Not surprisingly, John and Jimma are fantastic stewards of their land and the organisms that call it home; and this includes population management, aka hunting and fishing. On a typical day, you will find venison, squirrel, feral hog, and fish in their deep freezer. All of this food was hunted or fished right on their own land. They take only what they can use and they use it all.

The feral pig population is out of control in Texas. The first pigs were brought to Texas by the Spanish in the 1600s. More were brought over by additional settlers in the centuries following. Eventually enough of them escaped domestic life and are now essentially wild. They are incredibly adaptive, smart animals. They are omnivores and can adjust to whatever life throws them. Also contributing to their population explosion is their high reproductive rate.

The Texas Department of Agriculture and the Texas Dept. of Wildlife have given Texans the green light to harvesting as many feral hogs as possible. Sadly, many hunters kill the feral hogs only to let their carcasses rot under the hot Texas sun. This unnerves John as he only “harvests what [he] will eat” and doesn’t waste the meat. Despite the government encouraging the hunting of hogs, the population is still growing and expanding. In fact, my co-worker, who lives in North Austin near the Samsung campus said that feral pigs have now invaded their residential neighborhood, tearing up flowers, gardens and trees.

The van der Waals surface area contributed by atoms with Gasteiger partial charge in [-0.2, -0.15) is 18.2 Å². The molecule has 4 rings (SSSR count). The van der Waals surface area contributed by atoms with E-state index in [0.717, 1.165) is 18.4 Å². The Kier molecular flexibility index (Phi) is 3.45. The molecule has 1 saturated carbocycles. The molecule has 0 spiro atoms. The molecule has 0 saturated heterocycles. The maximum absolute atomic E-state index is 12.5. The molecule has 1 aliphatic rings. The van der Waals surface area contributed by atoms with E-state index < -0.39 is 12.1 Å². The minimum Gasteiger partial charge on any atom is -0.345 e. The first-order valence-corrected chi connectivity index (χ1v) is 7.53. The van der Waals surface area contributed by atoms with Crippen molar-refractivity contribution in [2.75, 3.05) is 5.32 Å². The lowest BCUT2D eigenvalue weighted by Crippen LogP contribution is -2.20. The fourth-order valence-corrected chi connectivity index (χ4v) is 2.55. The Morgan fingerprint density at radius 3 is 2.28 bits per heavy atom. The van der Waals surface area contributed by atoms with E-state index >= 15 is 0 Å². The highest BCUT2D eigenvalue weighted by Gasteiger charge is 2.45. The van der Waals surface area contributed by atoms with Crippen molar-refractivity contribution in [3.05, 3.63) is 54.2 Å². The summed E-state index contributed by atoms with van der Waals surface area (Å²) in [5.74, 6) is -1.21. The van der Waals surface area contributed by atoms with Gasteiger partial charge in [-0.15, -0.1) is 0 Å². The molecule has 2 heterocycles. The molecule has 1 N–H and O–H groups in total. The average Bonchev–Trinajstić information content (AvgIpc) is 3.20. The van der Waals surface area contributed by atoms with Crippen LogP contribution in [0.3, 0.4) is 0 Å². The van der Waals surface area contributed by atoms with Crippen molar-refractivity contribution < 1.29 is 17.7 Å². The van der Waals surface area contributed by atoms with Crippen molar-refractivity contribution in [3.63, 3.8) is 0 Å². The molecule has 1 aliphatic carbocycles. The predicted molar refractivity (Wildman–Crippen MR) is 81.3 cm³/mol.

When I arrived to the Byrd property on Saturday morning, Liz and John were out in the orchard studying the damage caused by one of the moths species. They were both perplexed to see the damage considering there was a very active bat population that lived in that orchard.